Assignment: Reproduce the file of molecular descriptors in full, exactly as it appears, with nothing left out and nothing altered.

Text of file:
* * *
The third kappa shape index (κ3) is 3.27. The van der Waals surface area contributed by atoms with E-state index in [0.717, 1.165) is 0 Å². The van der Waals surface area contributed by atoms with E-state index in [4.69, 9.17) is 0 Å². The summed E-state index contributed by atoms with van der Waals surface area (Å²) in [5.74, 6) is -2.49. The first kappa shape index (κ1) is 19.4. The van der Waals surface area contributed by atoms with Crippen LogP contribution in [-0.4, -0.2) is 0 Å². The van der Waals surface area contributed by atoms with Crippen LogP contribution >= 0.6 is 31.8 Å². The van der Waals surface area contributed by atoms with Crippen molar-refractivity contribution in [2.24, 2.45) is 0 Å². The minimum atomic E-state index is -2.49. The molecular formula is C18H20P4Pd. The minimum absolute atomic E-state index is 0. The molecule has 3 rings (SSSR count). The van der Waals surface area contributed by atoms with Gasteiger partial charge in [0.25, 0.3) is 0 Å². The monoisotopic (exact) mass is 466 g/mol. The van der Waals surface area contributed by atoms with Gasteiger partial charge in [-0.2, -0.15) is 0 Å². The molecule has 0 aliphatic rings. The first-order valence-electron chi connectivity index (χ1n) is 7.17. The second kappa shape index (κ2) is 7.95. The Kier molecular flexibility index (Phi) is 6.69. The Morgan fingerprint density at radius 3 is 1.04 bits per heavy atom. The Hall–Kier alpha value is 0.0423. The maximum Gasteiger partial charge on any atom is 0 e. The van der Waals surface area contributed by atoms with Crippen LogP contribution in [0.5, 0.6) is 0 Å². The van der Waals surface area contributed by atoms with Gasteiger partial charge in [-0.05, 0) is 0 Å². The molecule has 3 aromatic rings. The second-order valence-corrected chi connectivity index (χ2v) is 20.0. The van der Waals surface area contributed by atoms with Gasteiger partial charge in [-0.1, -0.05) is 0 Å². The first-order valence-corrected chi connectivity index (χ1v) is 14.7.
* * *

The third kappa shape index (κ3) is 3.27. The van der Waals surface area contributed by atoms with E-state index in [0.717, 1.165) is 0 Å². The van der Waals surface area contributed by atoms with E-state index in [4.69, 9.17) is 0 Å². The summed E-state index contributed by atoms with van der Waals surface area (Å²) in [5.74, 6) is -2.49. The first kappa shape index (κ1) is 19.4. The van der Waals surface area contributed by atoms with Crippen LogP contribution in [-0.4, -0.2) is 0 Å². The van der Waals surface area contributed by atoms with Crippen LogP contribution >= 0.6 is 31.8 Å². The van der Waals surface area contributed by atoms with Crippen molar-refractivity contribution in [2.24, 2.45) is 0 Å². The minimum atomic E-state index is -2.49. The molecular formula is C18H20P4Pd. The minimum absolute atomic E-state index is 0. The molecule has 3 rings (SSSR count). The van der Waals surface area contributed by atoms with Gasteiger partial charge in [0.25, 0.3) is 0 Å². The monoisotopic (exact) mass is 466 g/mol. The van der Waals surface area contributed by atoms with Gasteiger partial charge in [-0.2, -0.15) is 0 Å². The molecule has 0 aliphatic rings. The first-order valence-electron chi connectivity index (χ1n) is 7.17. The second kappa shape index (κ2) is 7.95. The Kier molecular flexibility index (Phi) is 6.69. The Morgan fingerprint density at radius 3 is 1.04 bits per heavy atom. The Hall–Kier alpha value is 0.0423. The maximum Gasteiger partial charge on any atom is 0 e. The van der Waals surface area contributed by atoms with Crippen LogP contribution in [0.5, 0.6) is 0 Å². The van der Waals surface area contributed by atoms with Gasteiger partial charge in [-0.05, 0) is 0 Å². The molecule has 3 aromatic rings. The second-order valence-corrected chi connectivity index (χ2v) is 20.0. The van der Waals surface area contributed by atoms with Gasteiger partial charge in [-0.1, -0.05) is 0 Å². The first-order valence-corrected chi connectivity index (χ1v) is 14.7.